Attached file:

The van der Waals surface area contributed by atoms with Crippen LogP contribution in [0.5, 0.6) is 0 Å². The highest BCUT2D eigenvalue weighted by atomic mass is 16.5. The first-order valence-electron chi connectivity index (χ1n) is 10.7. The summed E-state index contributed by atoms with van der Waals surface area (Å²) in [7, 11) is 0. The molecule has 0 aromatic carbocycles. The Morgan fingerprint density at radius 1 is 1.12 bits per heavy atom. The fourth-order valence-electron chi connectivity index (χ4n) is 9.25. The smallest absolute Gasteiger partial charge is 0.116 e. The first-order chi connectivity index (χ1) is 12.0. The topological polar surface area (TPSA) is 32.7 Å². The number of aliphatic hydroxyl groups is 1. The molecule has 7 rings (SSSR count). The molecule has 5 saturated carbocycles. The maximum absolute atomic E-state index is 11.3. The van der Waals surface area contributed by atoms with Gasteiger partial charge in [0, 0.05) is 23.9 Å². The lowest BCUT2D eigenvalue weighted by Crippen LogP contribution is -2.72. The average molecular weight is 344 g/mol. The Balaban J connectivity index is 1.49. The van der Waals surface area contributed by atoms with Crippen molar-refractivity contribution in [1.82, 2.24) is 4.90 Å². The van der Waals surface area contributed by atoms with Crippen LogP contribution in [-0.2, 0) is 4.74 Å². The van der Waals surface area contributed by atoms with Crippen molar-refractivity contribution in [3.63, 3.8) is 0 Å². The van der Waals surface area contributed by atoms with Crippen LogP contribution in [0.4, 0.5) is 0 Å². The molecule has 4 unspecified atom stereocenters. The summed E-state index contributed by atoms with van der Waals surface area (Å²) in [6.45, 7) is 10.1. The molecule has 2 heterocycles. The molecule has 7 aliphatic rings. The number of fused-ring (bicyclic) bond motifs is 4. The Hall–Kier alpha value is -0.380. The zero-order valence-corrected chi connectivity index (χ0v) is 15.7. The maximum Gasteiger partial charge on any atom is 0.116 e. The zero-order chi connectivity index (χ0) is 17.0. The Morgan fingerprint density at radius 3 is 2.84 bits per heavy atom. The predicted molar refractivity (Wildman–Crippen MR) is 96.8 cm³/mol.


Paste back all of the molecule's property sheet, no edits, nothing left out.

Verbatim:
The van der Waals surface area contributed by atoms with Crippen LogP contribution in [0.5, 0.6) is 0 Å². The highest BCUT2D eigenvalue weighted by atomic mass is 16.5. The first-order valence-electron chi connectivity index (χ1n) is 10.7. The summed E-state index contributed by atoms with van der Waals surface area (Å²) in [7, 11) is 0. The molecule has 0 aromatic carbocycles. The Morgan fingerprint density at radius 1 is 1.12 bits per heavy atom. The fourth-order valence-electron chi connectivity index (χ4n) is 9.25. The smallest absolute Gasteiger partial charge is 0.116 e. The first-order chi connectivity index (χ1) is 12.0. The topological polar surface area (TPSA) is 32.7 Å². The number of aliphatic hydroxyl groups is 1. The molecule has 7 rings (SSSR count). The molecule has 5 saturated carbocycles. The maximum absolute atomic E-state index is 11.3. The van der Waals surface area contributed by atoms with Gasteiger partial charge in [0, 0.05) is 23.9 Å². The lowest BCUT2D eigenvalue weighted by Crippen LogP contribution is -2.72. The average molecular weight is 344 g/mol. The Balaban J connectivity index is 1.49. The van der Waals surface area contributed by atoms with Crippen molar-refractivity contribution in [1.82, 2.24) is 4.90 Å². The van der Waals surface area contributed by atoms with Crippen LogP contribution in [-0.2, 0) is 4.74 Å². The van der Waals surface area contributed by atoms with Crippen molar-refractivity contribution in [3.63, 3.8) is 0 Å². The van der Waals surface area contributed by atoms with Crippen LogP contribution in [0.4, 0.5) is 0 Å². The molecule has 4 unspecified atom stereocenters. The summed E-state index contributed by atoms with van der Waals surface area (Å²) in [6.45, 7) is 10.1. The molecule has 2 heterocycles. The molecule has 7 aliphatic rings. The number of fused-ring (bicyclic) bond motifs is 4. The Hall–Kier alpha value is -0.380. The zero-order valence-corrected chi connectivity index (χ0v) is 15.7. The maximum Gasteiger partial charge on any atom is 0.116 e. The zero-order chi connectivity index (χ0) is 17.0. The Morgan fingerprint density at radius 3 is 2.84 bits per heavy atom. The predicted molar refractivity (Wildman–Crippen MR) is 96.8 cm³/mol.